Oculus has been notoriously hard-nosed about the location-based entertainment (LBE) market for virtual reality (VR). Prohibitive clauses in the use of their hardware and a reluctance to offer a more rugged version or a ‘business edition’, has seen the company responsible for the modern rebirth of VR seems almost ignorant towards one of its most rapidly growing sectors. There’s always an opportunity to change however, and the Oculus Quest could well be the device to do it.
During the Oculus Connect 5 keynote, wherein the Oculus Quest was officially announced as a product evolved off of the Santa Cruz prototype, Mark Zuckerberg spoke openly about the device’s large area capabilities. This is a stark change for a company that insisted just two years ago that modern VR should be led by seated experiences, but undoubtedly a welcome one. There’s room for all types of experience in VR, from seated to standing to moving several feet very quickly.
Dead & Buried Arena is Oculus’ first attempt at the latter. Similar to the 2016 Oculus Touch launch title – which was co-created with Gunfire Games – Dead & Buried Arena is a fantasy wild west shooting experience developed internally by Oculus for six players. Forming two teams of three, players took to the arena using cover to avoid one another’s fire.
The basic mechanics include destructible scenery (boxes that exist in the real world and fade out to blue when shot in-game), a 10 second respawn to allow players to find a new cover position when killed and collectible weaponry. It’s nothing revolutionary on the surface, but in the minutiae Dead & Buried Arena makes some interesting design decisions for a robust LBE title.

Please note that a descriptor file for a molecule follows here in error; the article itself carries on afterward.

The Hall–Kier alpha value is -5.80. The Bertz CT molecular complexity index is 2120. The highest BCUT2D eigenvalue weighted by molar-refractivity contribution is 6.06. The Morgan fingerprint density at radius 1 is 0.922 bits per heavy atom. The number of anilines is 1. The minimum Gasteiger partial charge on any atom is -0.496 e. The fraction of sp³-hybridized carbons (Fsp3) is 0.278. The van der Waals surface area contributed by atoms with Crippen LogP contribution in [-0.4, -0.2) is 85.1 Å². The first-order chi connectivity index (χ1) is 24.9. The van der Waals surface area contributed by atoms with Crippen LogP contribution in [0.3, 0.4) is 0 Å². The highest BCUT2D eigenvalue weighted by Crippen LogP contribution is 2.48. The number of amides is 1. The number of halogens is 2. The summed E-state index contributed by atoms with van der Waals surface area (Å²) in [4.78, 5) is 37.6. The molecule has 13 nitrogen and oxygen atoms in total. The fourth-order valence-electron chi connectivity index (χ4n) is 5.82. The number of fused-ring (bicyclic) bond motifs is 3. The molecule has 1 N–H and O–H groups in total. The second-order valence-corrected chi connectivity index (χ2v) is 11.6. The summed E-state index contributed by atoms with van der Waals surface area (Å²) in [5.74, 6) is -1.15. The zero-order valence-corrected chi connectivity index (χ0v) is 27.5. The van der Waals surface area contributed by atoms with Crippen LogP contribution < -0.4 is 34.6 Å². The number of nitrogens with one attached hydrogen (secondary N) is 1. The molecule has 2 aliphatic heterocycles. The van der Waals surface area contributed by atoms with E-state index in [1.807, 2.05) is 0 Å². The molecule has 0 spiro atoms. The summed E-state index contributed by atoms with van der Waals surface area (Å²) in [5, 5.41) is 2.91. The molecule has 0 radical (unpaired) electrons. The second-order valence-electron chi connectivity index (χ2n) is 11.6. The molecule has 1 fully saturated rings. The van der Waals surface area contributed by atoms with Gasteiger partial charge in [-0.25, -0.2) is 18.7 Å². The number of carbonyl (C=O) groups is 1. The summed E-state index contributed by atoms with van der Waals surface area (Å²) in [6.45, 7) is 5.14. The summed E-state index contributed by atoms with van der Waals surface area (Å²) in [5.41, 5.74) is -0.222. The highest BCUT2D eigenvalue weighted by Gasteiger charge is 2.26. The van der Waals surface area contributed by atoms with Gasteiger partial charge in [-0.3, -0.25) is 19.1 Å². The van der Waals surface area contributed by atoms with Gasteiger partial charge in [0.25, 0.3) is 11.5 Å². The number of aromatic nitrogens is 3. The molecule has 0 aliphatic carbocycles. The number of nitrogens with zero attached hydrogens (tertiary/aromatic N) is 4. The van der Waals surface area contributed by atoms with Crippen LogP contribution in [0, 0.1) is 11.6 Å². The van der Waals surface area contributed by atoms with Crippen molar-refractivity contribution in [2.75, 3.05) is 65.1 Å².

In order to keep the players apart and prevent collisions, the centre of the arena has a train which passes through. This is automatic on occasion, but it also can be manually triggered whenever a player steps upon it, this results in instant death and no respawns until you’re back on your side of the map. The destructible scenery doesn’t send particle effects flying it alter the polygons presented at all in order to allow for accurate real-time mapping for all players – VRFocus was informed that the map and the player’s location within were networked via wi-fi even in a local environment – and the weapon variety (although plentiful for this short demonstration) was far more limited than the original title.
Dead & Buried Arena is a strange beast: at once presenting an argument for Oculus to join the push for the LBE agenda yet at the same time feeling less complete than the year-old original. It may well be that Dead & Buried Arena was purely a technical demonstration designed specifically to showcase the capabilities of Oculus Quest, but it’s definitely not a huge leap to see a market for this kind of experience.
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